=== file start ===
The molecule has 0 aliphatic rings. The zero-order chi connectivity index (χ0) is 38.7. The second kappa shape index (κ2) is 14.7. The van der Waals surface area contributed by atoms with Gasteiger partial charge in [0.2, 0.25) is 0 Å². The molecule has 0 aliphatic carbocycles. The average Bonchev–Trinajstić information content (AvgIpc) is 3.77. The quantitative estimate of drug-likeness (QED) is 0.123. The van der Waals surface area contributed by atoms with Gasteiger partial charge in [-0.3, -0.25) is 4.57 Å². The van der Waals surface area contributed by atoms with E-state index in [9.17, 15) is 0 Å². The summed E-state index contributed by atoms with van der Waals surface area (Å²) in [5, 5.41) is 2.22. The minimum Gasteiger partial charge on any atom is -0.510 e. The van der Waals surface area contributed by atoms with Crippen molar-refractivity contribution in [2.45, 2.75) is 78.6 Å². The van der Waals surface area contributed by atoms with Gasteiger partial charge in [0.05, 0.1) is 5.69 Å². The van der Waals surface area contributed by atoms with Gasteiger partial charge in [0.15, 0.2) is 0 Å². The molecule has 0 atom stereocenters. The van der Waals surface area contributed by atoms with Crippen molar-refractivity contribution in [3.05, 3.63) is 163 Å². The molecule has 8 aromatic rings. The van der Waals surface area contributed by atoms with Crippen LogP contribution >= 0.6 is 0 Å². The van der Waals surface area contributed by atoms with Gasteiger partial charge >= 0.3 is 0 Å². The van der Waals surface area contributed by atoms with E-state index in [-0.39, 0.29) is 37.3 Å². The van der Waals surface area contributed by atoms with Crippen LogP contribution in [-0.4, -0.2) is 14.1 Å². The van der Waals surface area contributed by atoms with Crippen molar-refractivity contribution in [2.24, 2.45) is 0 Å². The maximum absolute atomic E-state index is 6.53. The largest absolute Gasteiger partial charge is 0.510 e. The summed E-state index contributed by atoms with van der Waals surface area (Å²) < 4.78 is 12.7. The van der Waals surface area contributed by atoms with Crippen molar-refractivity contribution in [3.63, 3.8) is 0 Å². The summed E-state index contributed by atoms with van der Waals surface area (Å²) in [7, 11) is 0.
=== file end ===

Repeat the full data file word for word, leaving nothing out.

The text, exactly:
The molecule has 0 aliphatic rings. The zero-order chi connectivity index (χ0) is 38.7. The second kappa shape index (κ2) is 14.7. The van der Waals surface area contributed by atoms with Gasteiger partial charge in [0.2, 0.25) is 0 Å². The molecule has 0 aliphatic carbocycles. The average Bonchev–Trinajstić information content (AvgIpc) is 3.77. The quantitative estimate of drug-likeness (QED) is 0.123. The van der Waals surface area contributed by atoms with Gasteiger partial charge in [-0.3, -0.25) is 4.57 Å². The van der Waals surface area contributed by atoms with E-state index in [9.17, 15) is 0 Å². The summed E-state index contributed by atoms with van der Waals surface area (Å²) in [5, 5.41) is 2.22. The minimum Gasteiger partial charge on any atom is -0.510 e. The van der Waals surface area contributed by atoms with Crippen molar-refractivity contribution in [2.45, 2.75) is 78.6 Å². The van der Waals surface area contributed by atoms with Gasteiger partial charge in [0.05, 0.1) is 5.69 Å². The van der Waals surface area contributed by atoms with Gasteiger partial charge in [0.15, 0.2) is 0 Å². The molecule has 0 atom stereocenters. The van der Waals surface area contributed by atoms with Crippen molar-refractivity contribution in [3.05, 3.63) is 163 Å². The molecule has 8 aromatic rings. The van der Waals surface area contributed by atoms with Crippen LogP contribution >= 0.6 is 0 Å². The van der Waals surface area contributed by atoms with Gasteiger partial charge >= 0.3 is 0 Å². The van der Waals surface area contributed by atoms with E-state index in [-0.39, 0.29) is 37.3 Å². The van der Waals surface area contributed by atoms with Crippen LogP contribution in [-0.4, -0.2) is 14.1 Å². The van der Waals surface area contributed by atoms with Crippen molar-refractivity contribution in [2.24, 2.45) is 0 Å². The maximum absolute atomic E-state index is 6.53. The largest absolute Gasteiger partial charge is 0.510 e. The summed E-state index contributed by atoms with van der Waals surface area (Å²) < 4.78 is 12.7. The van der Waals surface area contributed by atoms with Crippen molar-refractivity contribution in [3.63, 3.8) is 0 Å². The summed E-state index contributed by atoms with van der Waals surface area (Å²) in [7, 11) is 0.